June 29th, 2011

Where we lead GMP follow

Posted in The Job - Comment by 200

Greater Manchester Police have announced that they intend to close 34 police station enquiry offices in it’s efforts to save £134 million.

We closed most of our ages ago. It’s nice to see one of the biggest forces in the country following suit.

GMP Chief Constable, Peter Fahy said that this was OK because nobody ever uses them and they cost too much money. My force used this same line when they wanted to do away with night shifts in one of the divisions, except it was total bollocks. I have no idea whether what Fahy says is also total bollocks as I don’t work in GMP, but being as he’s a chief officer, I’ll err on the side of total bollocks until proved otherwise.

I often get to speak to members of the public in my role in the control room, far too often, if I’m honest. And whilst they have been quite vocal on their thoughts about how the constabulary is performing, I’ve never spoken to one who said they were thankful that their local police station closed and they could take the opportunity for a lovely 15 to 20 mile drive to the nearest town with a front desk.

Doubtless, somehere in the chief’s spin will be something about ‘improving the service to the public’.

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  1. jaded says:

    If we close all the front offices and refuse to answer the phone then crime will plummet.

    June 30th, 2011 at 17:16

  2. Civ_In_The_City says:

    It`s o.k. to close all the police stations because nobody uses them?


    There might be a clue there somewhere.

    Every town in the country has at least one Sainsburys, Tesco, Morrisons, Co-Operative, ASDA, Budgens, Waitrose. Some towns have one of each, some have multiples.

    Obviously supermarkets sell food and stuff that everybody wants and needs, so they`ll get lots of people popping in every day. They know they can go into any one of them, often 24 hours a day and they`ll get exactly what they want.

    (They said the same thing about Post Offices of course, but that wasn`t a good enough justification to keep them open (I heard they closed because of E.U. competition rules said they had to).)

    But if nobody is using police stations, to the point they can be closed, when the police ‘service’ has spent the last 20 years becoming a ‘service’ that ‘serves’ the widest possible range of ‘communities’ without excluding anyone, doing everything they can for them. And being SEEN to be doing everything they can for everybody.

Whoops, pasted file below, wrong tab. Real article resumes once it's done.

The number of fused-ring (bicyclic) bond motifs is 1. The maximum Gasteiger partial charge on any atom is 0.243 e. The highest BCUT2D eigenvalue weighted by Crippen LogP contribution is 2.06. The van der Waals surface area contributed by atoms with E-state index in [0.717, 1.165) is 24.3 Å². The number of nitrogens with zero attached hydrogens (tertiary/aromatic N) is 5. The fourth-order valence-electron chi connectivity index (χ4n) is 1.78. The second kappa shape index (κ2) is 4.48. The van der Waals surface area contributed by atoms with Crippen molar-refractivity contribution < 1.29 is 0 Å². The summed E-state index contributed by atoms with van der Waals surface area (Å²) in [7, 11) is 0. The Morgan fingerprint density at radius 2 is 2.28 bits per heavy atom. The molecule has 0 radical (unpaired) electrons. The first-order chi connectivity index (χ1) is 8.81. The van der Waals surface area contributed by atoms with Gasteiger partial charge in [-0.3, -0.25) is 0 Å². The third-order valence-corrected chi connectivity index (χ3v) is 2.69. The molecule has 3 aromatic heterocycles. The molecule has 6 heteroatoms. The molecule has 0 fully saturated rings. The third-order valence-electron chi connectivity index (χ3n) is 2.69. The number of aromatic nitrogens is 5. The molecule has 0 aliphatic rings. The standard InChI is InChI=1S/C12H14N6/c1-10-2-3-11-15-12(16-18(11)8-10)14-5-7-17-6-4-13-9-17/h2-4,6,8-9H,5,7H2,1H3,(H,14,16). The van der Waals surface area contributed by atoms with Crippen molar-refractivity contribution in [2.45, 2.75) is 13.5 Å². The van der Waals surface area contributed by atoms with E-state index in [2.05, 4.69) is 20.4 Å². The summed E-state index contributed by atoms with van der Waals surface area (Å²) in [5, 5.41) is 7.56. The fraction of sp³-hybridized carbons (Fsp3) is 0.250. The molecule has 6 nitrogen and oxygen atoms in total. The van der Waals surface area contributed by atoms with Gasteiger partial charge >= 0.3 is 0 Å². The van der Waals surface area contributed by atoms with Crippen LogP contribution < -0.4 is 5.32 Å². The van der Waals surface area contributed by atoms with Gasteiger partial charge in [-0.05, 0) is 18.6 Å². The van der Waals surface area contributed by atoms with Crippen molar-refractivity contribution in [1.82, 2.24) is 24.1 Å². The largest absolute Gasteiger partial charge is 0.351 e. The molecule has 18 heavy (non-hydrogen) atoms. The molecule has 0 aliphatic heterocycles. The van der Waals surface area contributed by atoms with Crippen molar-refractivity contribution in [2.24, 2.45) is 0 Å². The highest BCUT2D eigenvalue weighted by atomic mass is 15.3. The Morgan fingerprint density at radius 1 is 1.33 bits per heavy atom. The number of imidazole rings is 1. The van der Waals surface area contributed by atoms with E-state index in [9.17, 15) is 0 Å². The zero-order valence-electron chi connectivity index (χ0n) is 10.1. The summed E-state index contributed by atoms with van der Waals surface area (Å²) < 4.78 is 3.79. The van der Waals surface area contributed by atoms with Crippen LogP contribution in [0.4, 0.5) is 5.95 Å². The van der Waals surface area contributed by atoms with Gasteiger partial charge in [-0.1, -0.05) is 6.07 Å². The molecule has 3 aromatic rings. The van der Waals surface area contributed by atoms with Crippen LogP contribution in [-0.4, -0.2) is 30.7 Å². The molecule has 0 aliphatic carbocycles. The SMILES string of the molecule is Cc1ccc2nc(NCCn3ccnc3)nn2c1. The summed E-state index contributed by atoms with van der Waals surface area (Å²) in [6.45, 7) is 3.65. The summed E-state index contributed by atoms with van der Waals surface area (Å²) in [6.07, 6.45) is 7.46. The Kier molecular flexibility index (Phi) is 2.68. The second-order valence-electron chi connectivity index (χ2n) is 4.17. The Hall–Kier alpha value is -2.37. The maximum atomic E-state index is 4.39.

And STILL nobody is coming in to visit.

    Maybe…just maybe, whisper it now….


    June 30th, 2011 at 17:27

  3. Kev says:

    Civ….it’s not that people don’t want or use our “services”, quite the opposite. All our diverse “service users” now have mobile phones (and have had for several years) so now they call us about any old crap and we come to them. These people rarely use front counter services because they are lazy and entitled and we just can’t say “no”.
    The people who will suffer are, as usual Mr and Mrs Average who may have had a minor crash and need a collision number “for the insurance”, Mrs Very Respectable who has a a problem with an ex and wants to discuss this but doesn’t want the “shame” of the neighbours seeing a police car outside her house and the parents of a six year old who has had a mega tantrum and his parents have taken him to the local station so the “The Police can tell him what will happen to him if he keeps being naughty”. These people and millions like them will now have to travel twenty miles so see a police officer.

    June 30th, 2011 at 18:51

  4. Stonehead says:

    Kev, or people like my wife and I. We saw two carloads of youths racing on an A-road. Mobile phone reception out in the boonies where we live is crap, it wouldn’t have been a 999 call anyway, and the non-emergency number gets you through to a call centre where all they do is try to persuade you that nothing happened that’s worthy of police time. So we drove to the nearest town and went to the police station to report the incident. Needless to say, the station was closed to the public. However, as we were leaving an officer who was visiting the station noticed us and took the details we had. Two years later, one of the drivers was convicted of traffic offences.

    We couldn’t have done it in our village as the police house—with cells—was sold off some years ago and is now a des-res. The police office at the railway station closed about two years ago. The nearest 24-hour police station is now 35 minutes away—in good weather—and I wouldn’t be surprised if it goes to restricted hours in the near future. After that, the nearest 24-hour police station would be an hour away.

    But never mind, nothing much happens in rural areas…

    July 2nd, 2011 at 08:50

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